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M&A in the GCC region is primarily driven by consolidation, especially in the banking and financial services sector, which witnesses several national and cross-border mergers.

The next sector, followed by financial services is retail and consumer goods, where traditional retailers and online platforms continue to seek efficiencies to build scale. Investors based out of GCC continue to lead the M&A activity in the region with domestic deals making up the majority of the transactions within the GCC region.

During the last three years, Kuwait has been second to the UAE in terms of the numbers of M&A transactions. According to a report published by Kuwait Financial Centre, around 127 deals were closed involving Kuwaiti entities between 2014 and 2018, representing 23% of all M&A in the GCC during that period. Furthermore, Kuwait accounted for around 34% of all regional M&A transactions in the fourth quarter of the last year, with the move towards consolidation in the financial sector expected to continue this year.

Recent developments supposedly will drive other investors in the region to consider M&A as a way of remaining competitive. Furthermore, consolidation may help larger and more prominent players sustain and potentially expand market share and therefore incentivize additional M&A.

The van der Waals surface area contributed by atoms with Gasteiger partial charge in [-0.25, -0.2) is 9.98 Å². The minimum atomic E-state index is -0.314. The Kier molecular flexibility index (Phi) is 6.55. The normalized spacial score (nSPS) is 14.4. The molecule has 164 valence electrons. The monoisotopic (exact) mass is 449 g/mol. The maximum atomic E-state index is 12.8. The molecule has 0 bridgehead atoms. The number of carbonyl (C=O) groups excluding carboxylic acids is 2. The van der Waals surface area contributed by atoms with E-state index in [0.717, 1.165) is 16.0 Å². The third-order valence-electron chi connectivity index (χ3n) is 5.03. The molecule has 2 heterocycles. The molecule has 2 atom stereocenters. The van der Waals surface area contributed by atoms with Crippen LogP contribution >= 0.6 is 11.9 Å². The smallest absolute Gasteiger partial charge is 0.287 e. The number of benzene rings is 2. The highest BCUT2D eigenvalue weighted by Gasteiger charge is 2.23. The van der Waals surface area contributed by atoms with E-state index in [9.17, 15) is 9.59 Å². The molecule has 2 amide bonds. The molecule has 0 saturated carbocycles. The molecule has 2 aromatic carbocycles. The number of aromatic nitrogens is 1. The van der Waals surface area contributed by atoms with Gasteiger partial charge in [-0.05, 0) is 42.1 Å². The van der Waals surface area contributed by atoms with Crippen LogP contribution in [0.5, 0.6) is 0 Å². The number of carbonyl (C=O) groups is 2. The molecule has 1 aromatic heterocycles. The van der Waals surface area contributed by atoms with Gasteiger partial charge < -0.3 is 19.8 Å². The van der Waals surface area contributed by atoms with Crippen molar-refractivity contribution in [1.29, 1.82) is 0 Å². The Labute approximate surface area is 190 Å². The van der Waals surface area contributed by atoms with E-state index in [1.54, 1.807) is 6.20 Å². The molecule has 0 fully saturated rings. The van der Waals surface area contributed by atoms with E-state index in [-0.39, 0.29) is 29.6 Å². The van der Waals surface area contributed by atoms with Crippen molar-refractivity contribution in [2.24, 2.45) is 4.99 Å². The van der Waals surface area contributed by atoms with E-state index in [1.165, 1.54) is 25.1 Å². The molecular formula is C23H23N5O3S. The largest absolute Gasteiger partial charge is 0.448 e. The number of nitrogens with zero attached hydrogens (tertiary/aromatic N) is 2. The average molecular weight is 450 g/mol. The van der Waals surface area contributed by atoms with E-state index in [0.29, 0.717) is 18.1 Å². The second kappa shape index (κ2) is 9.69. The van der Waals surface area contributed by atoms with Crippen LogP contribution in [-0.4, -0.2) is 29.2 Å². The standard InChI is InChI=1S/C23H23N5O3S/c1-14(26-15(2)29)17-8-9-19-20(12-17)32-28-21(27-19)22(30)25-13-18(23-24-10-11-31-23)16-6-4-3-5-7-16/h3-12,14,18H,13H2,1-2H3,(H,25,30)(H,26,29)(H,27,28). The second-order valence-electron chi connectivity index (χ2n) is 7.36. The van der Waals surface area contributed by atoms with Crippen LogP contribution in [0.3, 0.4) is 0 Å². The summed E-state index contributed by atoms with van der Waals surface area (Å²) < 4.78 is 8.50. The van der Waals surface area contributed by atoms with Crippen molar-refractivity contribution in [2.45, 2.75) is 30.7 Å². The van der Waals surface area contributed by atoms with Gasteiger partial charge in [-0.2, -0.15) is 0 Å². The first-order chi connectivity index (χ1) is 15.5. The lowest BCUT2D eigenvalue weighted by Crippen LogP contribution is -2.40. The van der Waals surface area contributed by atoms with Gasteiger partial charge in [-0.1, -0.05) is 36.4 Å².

The Kuwait tax regulations provide for a 15% flat rate of tax and in practice, the KTA apply this to Kuwait sourced income earned by foreign (i.e. non-GCC) companies.

Capital gains / losses would be computed based on the sale price less purchase costs. Capital losses may be offset against other trading profits of the investor entity.

The acquirer does not derive any potential tax benefit from the target company’s pre-acquisition losses because the target’s pre- acquisition tax losses cannot be transferred.

The tax retention regulations require contract owners to retain 5 percent tax from contractors and release it only on the provision of a tax clearance certificate.